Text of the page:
Some-Girl(s)-premiere
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Adam Brody might break hearts in virtually every frame of “Some Girl(s),” but he shared the spotlight with another hot player at the June 26 bow: Vimeo on Demand. Pic marks the nascent distributor’s first foray into day-and-date releases.

“I think it’s probably the future and it should have been the past,” Neil LaBute said of the unconventional release. LaBute adapted the script from his stage play by the same name.

“It’s never been a greater time to be a viewer,” he said.

Helmer Daisy von Scherler Mayer thinks that day-and-date will bring indie pics like “Some Girl(s)” to the same audience that’s hooked on quality cablers.

“TV is doing wonderful work right now,” she said. “It’s accessing a lot of smart and educated people, but those people don’t seem to ever get off their asses and go to the theaters. So if people are going to make interesting, intelligent, smart movies, then they’re going to need to be able to get them to that audience that is there, does exist and wants interesting material.

“This to me is the perfect intimate, interesting, visually compelling material — like a lot of independent films that weren’t made on huge budgets — that is fine in your living room,” she said during a Q&A that followed the screening. “Perfect as long as you have 42 inches and really nice sound, you’re good to go.”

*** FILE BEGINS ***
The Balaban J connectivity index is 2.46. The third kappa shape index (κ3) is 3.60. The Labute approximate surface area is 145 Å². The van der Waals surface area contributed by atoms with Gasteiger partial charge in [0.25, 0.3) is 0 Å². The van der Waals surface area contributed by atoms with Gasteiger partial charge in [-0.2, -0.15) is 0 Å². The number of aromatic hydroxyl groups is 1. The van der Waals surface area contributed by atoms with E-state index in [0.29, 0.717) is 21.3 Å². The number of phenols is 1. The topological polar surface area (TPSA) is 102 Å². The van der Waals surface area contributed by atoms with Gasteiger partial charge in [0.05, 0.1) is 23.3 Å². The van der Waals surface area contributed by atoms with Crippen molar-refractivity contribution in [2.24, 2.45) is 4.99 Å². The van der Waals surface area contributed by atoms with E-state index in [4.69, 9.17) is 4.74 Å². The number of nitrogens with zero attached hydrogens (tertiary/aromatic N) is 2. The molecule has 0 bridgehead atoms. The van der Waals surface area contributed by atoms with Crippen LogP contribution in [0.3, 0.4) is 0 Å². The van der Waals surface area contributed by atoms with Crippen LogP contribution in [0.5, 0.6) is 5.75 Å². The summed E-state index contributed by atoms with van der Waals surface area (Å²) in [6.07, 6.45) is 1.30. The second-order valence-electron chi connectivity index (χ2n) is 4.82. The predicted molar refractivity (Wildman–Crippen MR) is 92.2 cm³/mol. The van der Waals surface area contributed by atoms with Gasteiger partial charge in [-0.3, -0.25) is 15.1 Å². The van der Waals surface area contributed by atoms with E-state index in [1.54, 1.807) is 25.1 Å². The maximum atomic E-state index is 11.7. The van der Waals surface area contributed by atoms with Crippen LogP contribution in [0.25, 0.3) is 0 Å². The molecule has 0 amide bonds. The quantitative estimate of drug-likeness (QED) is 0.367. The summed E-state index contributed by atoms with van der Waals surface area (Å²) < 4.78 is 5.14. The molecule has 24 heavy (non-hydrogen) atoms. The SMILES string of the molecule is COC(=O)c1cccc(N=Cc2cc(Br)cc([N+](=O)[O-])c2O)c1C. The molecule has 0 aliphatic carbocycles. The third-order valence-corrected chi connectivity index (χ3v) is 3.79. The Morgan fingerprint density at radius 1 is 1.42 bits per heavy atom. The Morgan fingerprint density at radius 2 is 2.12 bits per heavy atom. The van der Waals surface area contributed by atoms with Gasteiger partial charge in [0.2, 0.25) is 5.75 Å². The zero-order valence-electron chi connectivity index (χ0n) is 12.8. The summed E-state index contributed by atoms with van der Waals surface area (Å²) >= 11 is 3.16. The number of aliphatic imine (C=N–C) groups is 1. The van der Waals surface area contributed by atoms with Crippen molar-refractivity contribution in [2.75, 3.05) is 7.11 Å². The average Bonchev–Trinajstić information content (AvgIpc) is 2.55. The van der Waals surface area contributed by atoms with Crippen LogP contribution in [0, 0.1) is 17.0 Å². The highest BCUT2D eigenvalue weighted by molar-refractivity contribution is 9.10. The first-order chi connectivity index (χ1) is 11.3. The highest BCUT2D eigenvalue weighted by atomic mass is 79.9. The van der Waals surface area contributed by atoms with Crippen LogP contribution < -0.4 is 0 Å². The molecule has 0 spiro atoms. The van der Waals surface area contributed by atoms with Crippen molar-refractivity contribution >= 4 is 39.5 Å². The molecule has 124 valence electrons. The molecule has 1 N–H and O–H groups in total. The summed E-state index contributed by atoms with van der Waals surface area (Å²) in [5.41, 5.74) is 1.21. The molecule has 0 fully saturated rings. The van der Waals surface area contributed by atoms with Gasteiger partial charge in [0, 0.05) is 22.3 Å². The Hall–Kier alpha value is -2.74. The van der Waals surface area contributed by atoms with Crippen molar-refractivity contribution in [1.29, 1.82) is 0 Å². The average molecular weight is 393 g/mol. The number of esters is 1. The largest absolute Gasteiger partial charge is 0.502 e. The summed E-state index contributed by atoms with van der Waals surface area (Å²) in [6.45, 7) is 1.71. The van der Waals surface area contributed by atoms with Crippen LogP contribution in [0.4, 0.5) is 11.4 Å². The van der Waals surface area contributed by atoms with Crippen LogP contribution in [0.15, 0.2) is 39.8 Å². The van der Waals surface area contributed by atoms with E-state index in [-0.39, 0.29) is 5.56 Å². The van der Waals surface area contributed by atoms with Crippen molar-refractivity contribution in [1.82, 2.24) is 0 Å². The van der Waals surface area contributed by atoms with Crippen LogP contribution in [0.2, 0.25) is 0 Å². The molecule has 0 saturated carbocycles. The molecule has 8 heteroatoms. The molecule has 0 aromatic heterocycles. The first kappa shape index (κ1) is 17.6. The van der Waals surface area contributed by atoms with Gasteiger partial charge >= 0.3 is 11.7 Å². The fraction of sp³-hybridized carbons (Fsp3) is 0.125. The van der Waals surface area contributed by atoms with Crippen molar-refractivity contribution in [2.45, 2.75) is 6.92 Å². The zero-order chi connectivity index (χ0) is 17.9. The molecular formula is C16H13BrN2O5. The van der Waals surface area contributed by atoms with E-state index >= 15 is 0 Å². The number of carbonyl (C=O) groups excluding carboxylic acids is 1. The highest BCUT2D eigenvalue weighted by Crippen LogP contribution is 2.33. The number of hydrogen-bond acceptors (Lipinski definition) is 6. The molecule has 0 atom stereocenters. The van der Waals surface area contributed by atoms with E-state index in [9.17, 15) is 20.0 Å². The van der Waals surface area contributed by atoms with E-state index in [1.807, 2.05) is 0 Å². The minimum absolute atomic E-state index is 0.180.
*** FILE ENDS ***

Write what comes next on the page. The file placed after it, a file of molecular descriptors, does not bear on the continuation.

“I’m not lucky enough to have 42 inches,” LaBute cracked, “but I make due with what I have.”

Another viewing option? Brody suggests the boudoir.

“It takes place in bedrooms and it’s not bad to watch in a bedroom,” he said.

Pic follows Man (Brody) as he traverses the U.S., dropping in on old flames to make amends for past transgressions before he steps up to the altar. A less than sympathetic role, it’s a departure from the thesp’s usual boy-next-door fare.

“I feel like I’m a lawyer for somebody who definitely killed someone,” he said. “But I still really want to get him off.”

Split into five roughly equal two-hander segments, film also stars Jennifer Morrison, Mia Maestro, Zoe Kazan, Emily Watson and Kristen Bell.

“It was like shooting five mini-movies,” Brody said. “Five epically long, well-structured, incredibly layered and rhythmic mini-movies.”

Von Scherler Mayer’s recollection of the 17-day shoot — roughly one day of rehearsal and three days of shooting with each actress — has a touch more realism.

“It was like boot camp,” she said. “It was a really fun but aggressively difficult creative process.”

After the screening, guests including Leighton Meester, Kate Walsh and Rider Strong post-gamed at the Brickyard Pub.

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